Saturday, 26 March 2016

BRAPA - Cropton (at last) .... and Lastingham

Dodgy toilet decor in the Blacksmiths Arms, Lastingham
The Easter Weekend four day break is just too good an opportunity not to get some BRAPA done, so we devised a family 'walking' trip to assist my purpose.  In truth, my dodgy foot (which we don't like to talk about) and some rather inclement weather meant it turned into a glorified pub day.  How guilty did I feel on a scale of 1-10 about this?  I rated it at 1.2,  Mum and Dad didn't care anyway.

Our now legendary SatNav woman loves her rural outings, and having negotiated the busy Scarborough road and the centre of Pickering, we were soon at a pub which was a real 'monkey off the back' for me.....

Me and Mummy Everitt at the New Inn, Cropton
843.  New Inn, Cropton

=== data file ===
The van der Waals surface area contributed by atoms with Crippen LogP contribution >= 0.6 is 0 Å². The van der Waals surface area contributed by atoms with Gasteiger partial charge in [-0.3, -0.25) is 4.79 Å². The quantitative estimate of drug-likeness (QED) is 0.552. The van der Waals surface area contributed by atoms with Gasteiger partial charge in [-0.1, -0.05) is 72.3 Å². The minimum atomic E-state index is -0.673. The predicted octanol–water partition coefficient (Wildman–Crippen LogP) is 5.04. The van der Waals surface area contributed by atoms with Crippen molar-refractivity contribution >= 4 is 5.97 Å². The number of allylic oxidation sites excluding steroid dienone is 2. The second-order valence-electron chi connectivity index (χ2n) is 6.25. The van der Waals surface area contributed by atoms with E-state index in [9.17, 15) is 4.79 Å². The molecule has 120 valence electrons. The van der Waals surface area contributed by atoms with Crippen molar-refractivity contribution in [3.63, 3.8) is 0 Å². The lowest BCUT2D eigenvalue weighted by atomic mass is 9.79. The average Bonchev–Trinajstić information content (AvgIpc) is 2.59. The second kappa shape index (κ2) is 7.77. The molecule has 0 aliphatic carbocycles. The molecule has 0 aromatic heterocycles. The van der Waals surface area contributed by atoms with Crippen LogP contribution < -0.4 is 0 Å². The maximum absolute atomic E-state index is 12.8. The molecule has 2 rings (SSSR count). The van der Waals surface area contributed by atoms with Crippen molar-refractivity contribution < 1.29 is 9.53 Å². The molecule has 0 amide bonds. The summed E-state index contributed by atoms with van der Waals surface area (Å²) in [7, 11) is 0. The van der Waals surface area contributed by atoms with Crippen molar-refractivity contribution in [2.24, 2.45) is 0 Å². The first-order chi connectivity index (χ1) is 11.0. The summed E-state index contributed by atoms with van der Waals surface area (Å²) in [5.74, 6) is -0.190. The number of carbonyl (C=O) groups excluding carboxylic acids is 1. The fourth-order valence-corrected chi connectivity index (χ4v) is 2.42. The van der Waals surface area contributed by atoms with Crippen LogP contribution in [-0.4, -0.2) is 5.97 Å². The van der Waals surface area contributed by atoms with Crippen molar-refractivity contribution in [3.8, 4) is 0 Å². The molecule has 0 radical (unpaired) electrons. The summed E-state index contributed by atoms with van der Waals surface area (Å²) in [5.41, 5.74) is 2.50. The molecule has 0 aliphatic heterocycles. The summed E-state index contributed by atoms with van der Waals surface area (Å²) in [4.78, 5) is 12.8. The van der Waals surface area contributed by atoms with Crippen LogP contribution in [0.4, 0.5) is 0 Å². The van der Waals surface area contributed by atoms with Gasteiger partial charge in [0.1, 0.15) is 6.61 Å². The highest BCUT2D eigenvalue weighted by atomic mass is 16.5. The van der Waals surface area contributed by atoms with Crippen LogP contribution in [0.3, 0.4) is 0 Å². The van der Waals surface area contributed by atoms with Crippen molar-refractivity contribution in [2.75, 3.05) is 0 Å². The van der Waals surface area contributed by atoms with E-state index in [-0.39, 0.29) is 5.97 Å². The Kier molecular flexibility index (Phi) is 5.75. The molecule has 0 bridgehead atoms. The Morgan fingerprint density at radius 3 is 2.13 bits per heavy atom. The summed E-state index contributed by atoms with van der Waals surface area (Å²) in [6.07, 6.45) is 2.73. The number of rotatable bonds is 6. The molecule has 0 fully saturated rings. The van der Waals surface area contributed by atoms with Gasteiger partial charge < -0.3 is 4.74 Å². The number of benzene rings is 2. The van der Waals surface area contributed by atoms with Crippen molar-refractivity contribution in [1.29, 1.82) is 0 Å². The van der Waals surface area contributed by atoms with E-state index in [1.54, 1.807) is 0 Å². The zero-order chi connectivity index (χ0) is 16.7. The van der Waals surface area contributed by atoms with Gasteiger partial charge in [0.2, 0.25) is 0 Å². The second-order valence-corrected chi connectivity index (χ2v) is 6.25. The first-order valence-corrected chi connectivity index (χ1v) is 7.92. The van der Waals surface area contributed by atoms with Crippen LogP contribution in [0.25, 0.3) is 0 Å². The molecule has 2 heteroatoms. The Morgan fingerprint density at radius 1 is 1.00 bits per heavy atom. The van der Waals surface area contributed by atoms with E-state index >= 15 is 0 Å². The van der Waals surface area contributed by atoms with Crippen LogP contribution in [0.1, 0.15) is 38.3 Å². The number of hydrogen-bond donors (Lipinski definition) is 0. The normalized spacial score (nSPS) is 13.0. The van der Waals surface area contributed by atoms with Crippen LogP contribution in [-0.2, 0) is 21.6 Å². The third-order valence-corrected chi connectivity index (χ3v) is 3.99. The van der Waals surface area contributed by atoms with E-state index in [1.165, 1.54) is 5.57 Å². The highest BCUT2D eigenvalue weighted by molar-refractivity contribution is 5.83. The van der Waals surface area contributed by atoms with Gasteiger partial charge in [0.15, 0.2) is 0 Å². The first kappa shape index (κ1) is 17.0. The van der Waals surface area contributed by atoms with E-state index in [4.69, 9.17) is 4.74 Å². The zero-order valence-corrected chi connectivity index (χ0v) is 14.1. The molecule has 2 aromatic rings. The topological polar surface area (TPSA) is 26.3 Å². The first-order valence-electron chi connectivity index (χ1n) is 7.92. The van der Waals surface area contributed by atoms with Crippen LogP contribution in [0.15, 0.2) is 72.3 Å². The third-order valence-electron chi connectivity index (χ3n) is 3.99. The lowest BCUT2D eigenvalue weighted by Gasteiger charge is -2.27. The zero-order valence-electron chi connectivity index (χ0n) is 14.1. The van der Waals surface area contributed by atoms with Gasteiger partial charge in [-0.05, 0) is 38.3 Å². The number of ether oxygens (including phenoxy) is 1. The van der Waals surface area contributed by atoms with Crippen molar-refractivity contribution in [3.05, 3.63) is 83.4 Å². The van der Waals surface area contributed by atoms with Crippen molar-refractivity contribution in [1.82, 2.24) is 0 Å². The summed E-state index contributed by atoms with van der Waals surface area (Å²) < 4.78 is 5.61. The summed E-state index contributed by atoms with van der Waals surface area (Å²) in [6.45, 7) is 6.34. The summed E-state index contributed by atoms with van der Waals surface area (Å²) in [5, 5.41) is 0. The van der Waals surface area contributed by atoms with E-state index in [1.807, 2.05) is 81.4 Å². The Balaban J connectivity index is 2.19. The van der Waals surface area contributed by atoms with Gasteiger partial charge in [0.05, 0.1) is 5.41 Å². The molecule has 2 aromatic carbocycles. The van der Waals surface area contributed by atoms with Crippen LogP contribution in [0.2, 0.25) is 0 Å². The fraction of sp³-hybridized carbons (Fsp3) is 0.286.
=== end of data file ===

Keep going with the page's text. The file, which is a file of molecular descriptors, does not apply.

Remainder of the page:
Ah yes, the fabled New Inn at Cropton as revered by local CAMRA and walkers all over the county, this was a real "oh my god Si how have you never been here before?" pub, I was expecting big things.  It was only just gone 11am so the pub was perhaps not at the peak of it's powers, with a huddle of locals chatting at the bar like extras from Postman Pat.  Cropton brewery is a great one, though their decision to change it's name to 'Great Yorkshire Brewery', thus losing their local identity, is one which I'll never understand.  Luckily, the beers were the same quality as before, 'Yorkshire Pale' on top form and probably good I hadn't spied the 6% Monkman's Slaugter or Chocolate Orange as I was still fragile from yesterday's Horsforth Beer Festival.  They had a huge range of non handpulled fonts as well, but you won't get many hipsters to the dozen in here.  A bit like Danby last week, you felt this pub had lots of hidden rooms, nooks and crannies with a pool table in one room, a collection of Teddy Bears suffocating behind a glass case, t-shirts and carry-outs for sale, a restaurant luckily hidden away, and rooms to stay overnight in.  No prostitutes to be seen.  The brunette barmaid was a nice lass, and after much jiggery pokery with my loose change, I was able to somehow get a £5 note back in change from seemingly nowhere.  Some pubs work better in the daytime, most probably work better on an evening, and you felt this was in the latter category with a lot of pot polishing and glass clinking as the staff worked hard to get organised for the inevitable influx of Easter scum (I mean visitors).  One man staying overnight insisted on parading his baby around the pub, cute the first time, irritating after that.  When the whole family arrived, it was time to move on, but I still had time to return a lost hat to the rightful owner, to a vague degree of gratitude,  It was that kind of place.